BALTIMORE (ABP) – Observing a national holiday honoring the legacy of Martin Luther King Jr., members of a Baptist church in Baltimore took advantage of their day off from work for service opportunities as a way to live out the legendary minister’s dream.
Jan. 16 was the first year for a Day of Service at University Baptist Church in Baltimore, said Georgia Smith, coordinator of the day’s projects. Inspired by a similar project that Friends School in Baltimore took on last year, Smith tailored it to two organizations that are sponsored by the Cooperative Baptist Fellowship-affiliated congregation.
Volunteers baked muffins and cupcakes sorted clothes and served dinner for Heart’s Place Shelter, a winter shelter for men women and children. Others took on indoor projects at Shepherd’s Clinic, a medical facility operated by volunteer doctors and nurses for the uninsured poor.
For Smith, a deacon at University Baptist Church, service is a key part of the Christian faith. “I had a lot of role models growing up who demonstrated that your faith is something that’s very active,” she said.
Smith said it is no coincidence that many communities set aside the day for service projects. “This day is becoming an international day of service generally, and I think being involved in community is an important aspect of what Martin Luther King did,” she said. “In both organizations that we’re working with, both help people that are really on the margin, the uninsured working poor. That was another aspect of King’s ministry, working with people who had been marginalized.”
Volunteers saw the day as an opportunity to help out during time that they don’t normally have with a full time job. “It just seemed like a perfect way to do a service project for a couple hours on my day off,” said Ginny Corson.
For others, it was about rekindling a fresh start. “My New Year’s resolution was to spend time with other people and be a better steward of what I have. And this was a great day to do both,” said Beth Miller-Ryan.
For many, the day’s meaning brought flashback memories of King’s march on Aug. 28, 1963. Barbara Glynn lived in Washington D.C. during King’s era, and remembers the very day his march took place.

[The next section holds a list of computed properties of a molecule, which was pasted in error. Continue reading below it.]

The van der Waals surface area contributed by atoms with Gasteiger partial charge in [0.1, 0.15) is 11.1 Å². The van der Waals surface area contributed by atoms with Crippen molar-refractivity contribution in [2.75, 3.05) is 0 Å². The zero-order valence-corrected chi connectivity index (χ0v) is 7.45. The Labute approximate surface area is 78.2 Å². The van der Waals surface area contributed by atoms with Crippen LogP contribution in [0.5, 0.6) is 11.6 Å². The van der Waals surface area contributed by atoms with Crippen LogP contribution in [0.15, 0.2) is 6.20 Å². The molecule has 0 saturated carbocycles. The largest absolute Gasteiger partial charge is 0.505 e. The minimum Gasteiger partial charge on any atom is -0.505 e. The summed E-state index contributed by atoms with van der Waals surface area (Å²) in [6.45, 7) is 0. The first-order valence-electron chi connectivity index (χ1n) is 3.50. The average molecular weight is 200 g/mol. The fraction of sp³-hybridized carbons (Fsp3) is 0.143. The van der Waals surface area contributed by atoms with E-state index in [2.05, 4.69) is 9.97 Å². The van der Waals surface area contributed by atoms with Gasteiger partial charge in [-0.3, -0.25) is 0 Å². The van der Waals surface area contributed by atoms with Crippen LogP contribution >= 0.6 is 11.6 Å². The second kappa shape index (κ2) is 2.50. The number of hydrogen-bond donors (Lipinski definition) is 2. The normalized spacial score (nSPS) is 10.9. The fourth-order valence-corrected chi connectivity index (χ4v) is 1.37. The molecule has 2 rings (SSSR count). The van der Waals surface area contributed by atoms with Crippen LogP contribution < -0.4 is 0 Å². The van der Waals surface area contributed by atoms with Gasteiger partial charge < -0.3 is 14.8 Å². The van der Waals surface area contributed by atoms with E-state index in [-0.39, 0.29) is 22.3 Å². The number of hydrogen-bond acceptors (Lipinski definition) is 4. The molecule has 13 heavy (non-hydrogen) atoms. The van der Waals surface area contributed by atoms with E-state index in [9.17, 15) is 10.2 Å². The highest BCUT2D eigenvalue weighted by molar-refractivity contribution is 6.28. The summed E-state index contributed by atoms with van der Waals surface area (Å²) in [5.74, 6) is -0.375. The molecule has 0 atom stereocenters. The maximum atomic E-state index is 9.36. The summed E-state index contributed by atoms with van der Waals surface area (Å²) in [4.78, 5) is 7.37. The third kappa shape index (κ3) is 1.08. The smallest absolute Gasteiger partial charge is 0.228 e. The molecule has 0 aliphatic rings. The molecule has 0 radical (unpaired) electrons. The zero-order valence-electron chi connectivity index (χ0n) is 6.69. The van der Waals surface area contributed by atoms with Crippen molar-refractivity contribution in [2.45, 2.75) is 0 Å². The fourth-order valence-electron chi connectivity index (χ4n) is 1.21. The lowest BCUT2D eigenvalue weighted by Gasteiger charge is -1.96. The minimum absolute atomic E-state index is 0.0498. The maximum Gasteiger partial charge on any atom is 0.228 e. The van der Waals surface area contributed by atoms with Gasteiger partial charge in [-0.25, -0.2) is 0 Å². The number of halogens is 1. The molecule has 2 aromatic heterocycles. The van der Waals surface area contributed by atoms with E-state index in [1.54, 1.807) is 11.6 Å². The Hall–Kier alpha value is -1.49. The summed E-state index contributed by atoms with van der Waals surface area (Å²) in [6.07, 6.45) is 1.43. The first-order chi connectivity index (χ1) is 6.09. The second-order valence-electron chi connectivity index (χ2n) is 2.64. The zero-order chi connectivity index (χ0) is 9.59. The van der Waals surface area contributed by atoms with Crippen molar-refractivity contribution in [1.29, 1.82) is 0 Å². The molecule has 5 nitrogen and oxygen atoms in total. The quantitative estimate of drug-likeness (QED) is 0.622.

“I was probably 17 at the time,” Glynn said. “I didn’t go because I was a little concerned about the big crowds, but in retrospect I wish I had gone.”
Glynn recalled the tension of the civil rights movement, when integration split many churches apart, including her own. “I grew in several Baptist churches in D.C. and integration was a problem that was polarizing, and I was proud that my mother and my pastor were for it,” Glynn said.
On location at Shepherd’s Clinic, which provides healthcare and wellness training for the uninsured, volunteers were finishing paint jobs, replacing fluorescent lights and cleaning floorboards.
Jack VandenHengel, executive director of Shepherd’s Clinic, saw the group work as an active display of the connectedness that King’s dream was built on.
“I think what Dr. King was trying to stress was interdependence,” VandenHengel said. “And on a day like this when I’m thinking about the impact of church work group that seeks to take that day on which we honor him, and translate that into action, this is a logical extension of his dream of interdependence played out concretely during the day.”
VandenHengel said King’s dream is intimidating, but the enthusiastic director believes it is crucial to work towards King’s vision on an individual, day-by-day basis. “As you try to take those incredibly lofty dreams, try to embody such loftiness, this dream can easily blow us away,” he said. “It can easily freeze us to inaction. For a day like this you can embody that through selfless service. That dream is nothing but the banding together of members of a society being sensitive to a larger dream.”
VandenHengel said he sees the dream acting as a two-way street, vacillating between the big picture and the individual’s action. “The thing to remember is as lofty as his dream was, he was able to begin to implement it, but only locally,” VandenHengel said. “That dream is not implemented nationally, but person to person, community to community. People that come down here understand they get well because somebody paid attention.”
Once participants commit to selfless service, it becomes infectious. “It’s a massive movement of goodwill; it’s a societal contagion,” said VandenHengel. “You just pay it forward. That’s what happens in a place like this.”
Alice Horner is an intern for Associated Baptist Press.